Paula Deen spreads word about diabetes in down-home manner

I made the choice at the time to keep it close to me, to keep it close to my chest," she told USATODAY in her first interview about the disease. "I felt like I had nothing to offer anybody other than the announcement. I wasn't armed with enough knowledge. I knew when it was time, it would be in God's time."
Deen, 64, star of Food Network's Paula's Best Dishes, built her career by making calorie-rich, indulgent recipes such as fried chicken, macaroni and cheese and rich desserts, the kind of foods that can contribute to obesity, which increases the risk of developing type 2 diabetes.
She says her delay in talking about the disease had nothing to do with fear about hurting her reputation. "That was not why. My knowledge about the disease was very limited. But now I'm coming with good information, something that can help and bring hope to other people. It may sound cliché, but it's the God-honest truth."
nd "Hi, y'all."
Today's announcement comes after a couple of years of speculation in the tabloids and lots of buzz on the blogosphere over the weekend.
She is giving details now as part of the launch of a campaign, Diabetes in a New Light (, in partnership with Novo Nordisk, a maker of diabetes medications. She uses the company's Victoza, a once-daily, non-insulin injection that may improve blood sugar levels in adults with type 2 diabetes when used along with diet and exercise.
Deen says that when Novo Nordisk representatives first approached her, they challenged her to make some of her recipes more diabetic-friendly. They didn't know she had the disease, and she said to them, "How did you know I had type 2 diabetes?"
For the initiative, Deen and her sons, Jamie and Bobby, have created lightened-up versions of some of their classic recipes for people with the disease. The family is appearing in a new ad campaign for Victoza this month. Yes, she's being paid for her new role with the drugmaker, Deen says. "Talking about money is garish. It's tacky. But, of course, I'm been compensated for my time. That's the way our world works."
She knows that she may be facing criticism and be the brunt of jokes after her announcement today. "I don't care what the haters and naysayers say. If they make jokes about me, I'll laugh because they'll probably be funny."
She says she's "at peace" with her decision to share the fact that she has the disease and with her career celebrating classic Southern recipes. "I have no regrets."
'Russian roulette'
Almost 26 million adults and children in the USA have diabetes, government statistics show. There are two major forms: type 1 and 2. Type 2 accounts for more than 90% of the cases. Factors that increase the risk of developing type 2 include a family history, obesity, inactivity and age.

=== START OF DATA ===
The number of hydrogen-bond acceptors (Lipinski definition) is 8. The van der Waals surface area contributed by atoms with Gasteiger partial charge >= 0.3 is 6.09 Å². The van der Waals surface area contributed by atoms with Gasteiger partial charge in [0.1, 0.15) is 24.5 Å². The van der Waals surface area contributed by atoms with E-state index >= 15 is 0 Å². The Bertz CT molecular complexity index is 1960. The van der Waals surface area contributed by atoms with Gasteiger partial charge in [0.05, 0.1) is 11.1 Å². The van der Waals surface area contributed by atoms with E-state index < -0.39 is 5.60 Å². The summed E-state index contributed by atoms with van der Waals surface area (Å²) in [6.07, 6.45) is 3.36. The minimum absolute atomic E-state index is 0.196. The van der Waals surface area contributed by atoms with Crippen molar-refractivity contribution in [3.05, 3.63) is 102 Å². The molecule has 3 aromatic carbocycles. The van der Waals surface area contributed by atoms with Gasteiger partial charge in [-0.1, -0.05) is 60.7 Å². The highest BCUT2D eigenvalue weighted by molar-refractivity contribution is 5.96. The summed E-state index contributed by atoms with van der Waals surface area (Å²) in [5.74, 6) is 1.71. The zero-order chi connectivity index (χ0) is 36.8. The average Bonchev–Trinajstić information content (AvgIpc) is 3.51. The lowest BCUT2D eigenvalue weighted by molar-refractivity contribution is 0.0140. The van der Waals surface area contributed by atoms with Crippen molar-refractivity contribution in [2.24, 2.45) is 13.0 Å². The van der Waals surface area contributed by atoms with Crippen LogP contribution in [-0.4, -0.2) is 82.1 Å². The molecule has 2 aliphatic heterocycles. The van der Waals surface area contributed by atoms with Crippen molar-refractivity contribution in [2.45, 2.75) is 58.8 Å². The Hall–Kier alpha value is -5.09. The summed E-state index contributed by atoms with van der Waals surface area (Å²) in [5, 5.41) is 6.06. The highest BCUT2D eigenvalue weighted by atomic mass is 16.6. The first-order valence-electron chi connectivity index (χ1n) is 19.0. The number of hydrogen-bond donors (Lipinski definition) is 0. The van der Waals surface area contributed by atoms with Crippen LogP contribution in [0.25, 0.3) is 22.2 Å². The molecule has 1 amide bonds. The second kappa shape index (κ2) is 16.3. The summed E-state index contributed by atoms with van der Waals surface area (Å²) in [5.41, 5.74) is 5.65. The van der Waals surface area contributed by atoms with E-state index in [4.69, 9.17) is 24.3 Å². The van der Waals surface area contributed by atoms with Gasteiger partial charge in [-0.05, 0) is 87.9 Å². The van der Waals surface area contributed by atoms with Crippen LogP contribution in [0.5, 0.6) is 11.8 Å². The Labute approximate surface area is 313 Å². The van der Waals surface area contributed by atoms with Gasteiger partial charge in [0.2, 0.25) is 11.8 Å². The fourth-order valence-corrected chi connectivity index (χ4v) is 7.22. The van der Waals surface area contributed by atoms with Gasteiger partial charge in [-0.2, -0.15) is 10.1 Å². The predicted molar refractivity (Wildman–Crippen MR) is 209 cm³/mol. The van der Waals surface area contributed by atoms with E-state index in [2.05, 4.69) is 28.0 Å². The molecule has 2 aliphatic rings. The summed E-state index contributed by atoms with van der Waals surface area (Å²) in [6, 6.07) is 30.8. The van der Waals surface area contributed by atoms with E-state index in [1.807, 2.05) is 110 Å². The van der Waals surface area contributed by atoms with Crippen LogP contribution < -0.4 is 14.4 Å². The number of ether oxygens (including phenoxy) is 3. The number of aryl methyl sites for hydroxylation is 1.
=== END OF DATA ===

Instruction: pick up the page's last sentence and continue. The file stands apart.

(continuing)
In people with diabetes, the body does not make enough of the hormone insulin, or it doesn't use it properly. Insulin helps glucose (sugar) get into cells, where it is used for energy. If there's an insulin problem, sugar builds up in the blood, damaging nerves and blood vessels.
Type 2 diabetes is like "Russian roulette" when it comes to whom it's going to strike, Deen says. "It's about heredity. It's about age, lifestyle, race. I'm the only one in my family who has it. My grandmother cooked and ate like I ate, and she didn't have it."
Deen says that when she first heard she had the disease in 2008, she was surprised and "a little sad because I thought my whole life was going to have to change, and I like my life."
But after a conversation with her own doctor "and Dr. Mehmet Oz, one of my precious friends, I realized you can live a full life." Deen says her blood sugar "is good. It's under control."
Besides using the medication, Deen is walking a mile or more a day on the treadmill and no longer drinking sweet tea. "That's a big trick for a little Southern girl. I calculated how much sugar I drank in empty calories, and it was staggering. I would start drinking tea at lunchtime and drank it all the way to bedtime."
She hasn't made a lot of other changes in how she eats and cooks, because "I've tried to use moderation since I hit a certain age."
She has dropped a size in clothes since the diagnosis. "I wasn't trying to lose weight. I don't even own a scale. I go strictly by the way I feel and the way my clothes feel." When she's out and about, people often say to her, "Gosh you're not nearly as fat in person." Her response: "Well, thank you, I guess."
"TV really packs it on you. They say you look 10 pounds heavier, but I think it's more like 30."

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